Navajo weaving is a tapestry technique which produces a reversible textile. Originally used by the Navajo weavers to make blankets, the technique translated very well to rug-making, which commenced in the late 1800's. We teach Navajo weaving in three stages:
1. The Basics. The weavers learns the Navajo method for making and mounting the warp; how to use fork and batten until it becomes automatic; how to weave with the vertical hook join, the strongest of all rug joins; how to finish a four-selvedge textile. The book Navajo Weaving Way by Noel Bennett and Tiana Bighorse is used to support the process. We also explain the historical evolution of Navajo design and show photos of pieces exemplifying the different periods.
2. Intermediate. We introduce the diagonal and the turned join, edge cords, and creating your own designs.As part of learning how to use edge cords, the new weaver will also be introduced to the use of the Navajo hip spindle.
After stages 1 and 2, the student should be able to weave independently, design her own patterns, adjust a design to changing requirements, and weave larger pieces. It is not necessary to continue to stage 3.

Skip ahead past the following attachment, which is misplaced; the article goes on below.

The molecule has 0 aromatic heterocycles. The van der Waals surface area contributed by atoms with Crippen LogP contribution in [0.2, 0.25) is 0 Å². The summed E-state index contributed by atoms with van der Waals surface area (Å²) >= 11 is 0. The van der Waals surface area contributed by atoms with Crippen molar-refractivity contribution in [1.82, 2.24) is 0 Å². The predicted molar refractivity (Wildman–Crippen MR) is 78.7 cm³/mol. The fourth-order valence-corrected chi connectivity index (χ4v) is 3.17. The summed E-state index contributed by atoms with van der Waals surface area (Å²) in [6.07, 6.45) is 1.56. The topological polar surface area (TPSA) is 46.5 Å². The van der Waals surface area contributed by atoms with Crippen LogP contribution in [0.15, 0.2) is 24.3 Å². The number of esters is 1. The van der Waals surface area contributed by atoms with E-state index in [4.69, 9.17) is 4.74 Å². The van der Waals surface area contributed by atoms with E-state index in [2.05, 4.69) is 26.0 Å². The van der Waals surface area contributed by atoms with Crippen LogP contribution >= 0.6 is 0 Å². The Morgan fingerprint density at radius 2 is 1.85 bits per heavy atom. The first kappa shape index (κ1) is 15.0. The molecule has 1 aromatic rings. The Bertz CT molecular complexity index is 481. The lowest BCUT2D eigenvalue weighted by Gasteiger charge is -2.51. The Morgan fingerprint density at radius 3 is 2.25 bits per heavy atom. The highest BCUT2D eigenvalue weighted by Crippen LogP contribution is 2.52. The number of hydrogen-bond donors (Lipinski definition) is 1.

3. Advanced. At this stage the weaver may learn Coal Mine Raised Edge, weaving twills witb multiple heddle sheds, tufting, and double weave.
Tuition includes all looms and tools, as well as materials for pieces up to 12 x 18 size. We offer the use of a simple portable loom by Mark Deschinny, a Cactus Flower portable loom, or a floor model which can weave a rug about 24" x 36". Additional wool may be purchased directly from R.B. Burnham .